viewing of video clips fell between 2012 and 2013. Demand for live content is
outpacing VOD. Content
costs for pure over-the-top is becoming an issue. Netflix is spending a
tremendous amount on content, very near revenues. This is all according to
Cisco’s Leszek Izdebski, who led a discussion about the meaning of “premium”
video at the second annual Entertainment Technology in the Internet Age conference
at Stanford University.
Leszek asked his
panelist what consumers think of the “premium experience.”
Anand Banwasi of Google said it was meaningless.
“If you look at two, three, four years from now, I don’t even know if the
phrase ‘premium content’ will exist. Creators can emerge from anywhere. How do
you say it’s premium or not premium? If audiences are joining and responding to
it, that’s content.”
Jeffrey Thompson of RNN TV said, hey, not so fast. RNN is a regional network
with 7 million homes in New York City carried by Comcast and FiOS. RNN produces
just under 300 hours of content a week, he said.
Thompson said the premium experience amounted to “broadcast quality, linear
quality, across the creative landscape—whether its live or scripted.”
Anthony Citrano of Verizon Edgecast said speed of delivery is also a
“Does it start when I want it to start?,” he said. “It doesn’t necessarily mean
4K, because you don’t need 4K on an iPad.”
Thompson said his biggest headache as a traditional TV provider is what to do
about multiscreen delivery. He talked about his young daughter swiping at the
TV screen as if it were an iPad.
Mark Young of NBCU’s Fandango added that younger viewers are using two or
three screens at a time and not doing the same thing on each of them.
Izdebski asked about the shattering of traditional release windows.
Young said the studios are doing pre-releases along with released the
soundtrack and the companion game in a bundle.
Banwasi said Disney leveraged highjacked “Frozen” clips as a marketing
“Disney could have easily blocked everything on the Internet, but it didn’t.
The movie peaked at the box office in the third or fourth week,” he said.
Izdebski asked if OTT is cannibalizing TV.
“Where’s the money going to come from for OTT. Consumers and advertisers have a
finite amount of money for entertainment?”
Banwasi said it is indeed coming out of non-online avenues, including print and
Citrano said part of the problem there is that too many media outlets are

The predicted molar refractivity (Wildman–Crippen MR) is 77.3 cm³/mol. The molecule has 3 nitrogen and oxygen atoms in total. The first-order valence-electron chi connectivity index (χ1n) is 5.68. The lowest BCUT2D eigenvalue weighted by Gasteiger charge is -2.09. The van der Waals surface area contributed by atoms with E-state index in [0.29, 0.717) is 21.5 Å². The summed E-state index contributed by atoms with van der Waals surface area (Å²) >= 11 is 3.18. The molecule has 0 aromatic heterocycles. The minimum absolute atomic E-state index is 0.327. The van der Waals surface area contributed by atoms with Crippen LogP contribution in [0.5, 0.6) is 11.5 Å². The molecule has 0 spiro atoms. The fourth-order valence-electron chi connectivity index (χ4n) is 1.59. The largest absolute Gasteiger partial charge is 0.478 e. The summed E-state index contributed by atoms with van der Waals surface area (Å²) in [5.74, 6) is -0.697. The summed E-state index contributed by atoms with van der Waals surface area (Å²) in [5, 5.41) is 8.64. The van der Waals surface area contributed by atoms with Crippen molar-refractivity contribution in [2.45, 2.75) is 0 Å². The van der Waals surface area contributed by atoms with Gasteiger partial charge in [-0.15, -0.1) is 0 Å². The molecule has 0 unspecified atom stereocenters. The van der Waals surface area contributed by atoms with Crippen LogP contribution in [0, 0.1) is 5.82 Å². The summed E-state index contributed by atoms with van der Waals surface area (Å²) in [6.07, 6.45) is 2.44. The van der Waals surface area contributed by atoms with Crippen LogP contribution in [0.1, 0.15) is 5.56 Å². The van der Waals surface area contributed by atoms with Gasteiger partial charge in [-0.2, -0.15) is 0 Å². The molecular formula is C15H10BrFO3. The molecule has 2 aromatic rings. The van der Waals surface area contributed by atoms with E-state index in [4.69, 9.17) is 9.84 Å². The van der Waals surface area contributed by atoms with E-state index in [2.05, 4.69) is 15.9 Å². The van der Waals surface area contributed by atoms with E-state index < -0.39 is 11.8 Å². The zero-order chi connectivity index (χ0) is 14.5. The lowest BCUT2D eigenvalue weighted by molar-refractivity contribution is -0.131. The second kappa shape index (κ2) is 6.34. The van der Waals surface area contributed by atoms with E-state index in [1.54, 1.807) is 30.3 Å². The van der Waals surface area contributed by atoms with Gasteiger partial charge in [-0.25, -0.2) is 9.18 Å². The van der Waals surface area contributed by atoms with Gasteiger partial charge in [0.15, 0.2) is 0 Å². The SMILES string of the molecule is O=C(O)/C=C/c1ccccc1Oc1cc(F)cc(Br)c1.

taking what they did in print and putting it online.
Izdebski asked what can be done for advertisers trying to develop multiplatform
There are no simple answers, Citrano said.
“Research indicates the vast majority of actions are accidental, so it’s hard
to measure the intent of a viewer,” he said.
For decades, advertising has been a function of reach, Google’s Banwasi said, “but
they haven’t been able to measure what they get from reach. That’s where online
can close the gap from being reach with premium content to something more
engaging with fans.”
Online still has a ways to go in terms of engaging fans, Citrano said. “It boils down cookies: If
I buy an air-conditioner, I don’t need another one tomorrow.”
Izdebski shared an anecdote about producer at South-by-Southwest who was asked
how to get a movie noticed. He said start the film title with the letter “A.”
Young agreed that breaking through the noise was a challenge. He said NBCU was
trying with social media. It cut deal with Twitter to have buy buttons on
Fandango movie cards.
Banwasi said consumers would use a combination of recommendation and discovery.
Influencers. That was Citrano’s take. What friends say.
One area where traditional media still has it over OTT is live, RNN’s Thompson
“When you ask what’s missing in an OTT environment, you start looking at live
news, live sports... Disney will put 20 channels of live streaming together,
and this has been a gap.”
Live is a huge challenge, Citrano agreed, “because you never know what’s out
Izdebski noted that the first World Cup game broke the Internet.
When 10 million people hit the
stream… it is a massive infrastructure challenge,” Verizon’s Citrano said. “Consumers
have increasing expectations for speed, quality and mobility; to pick up an
iPad anywhere in the world and watch a live stream 5,000 miles away.”
Challenges remain, he said.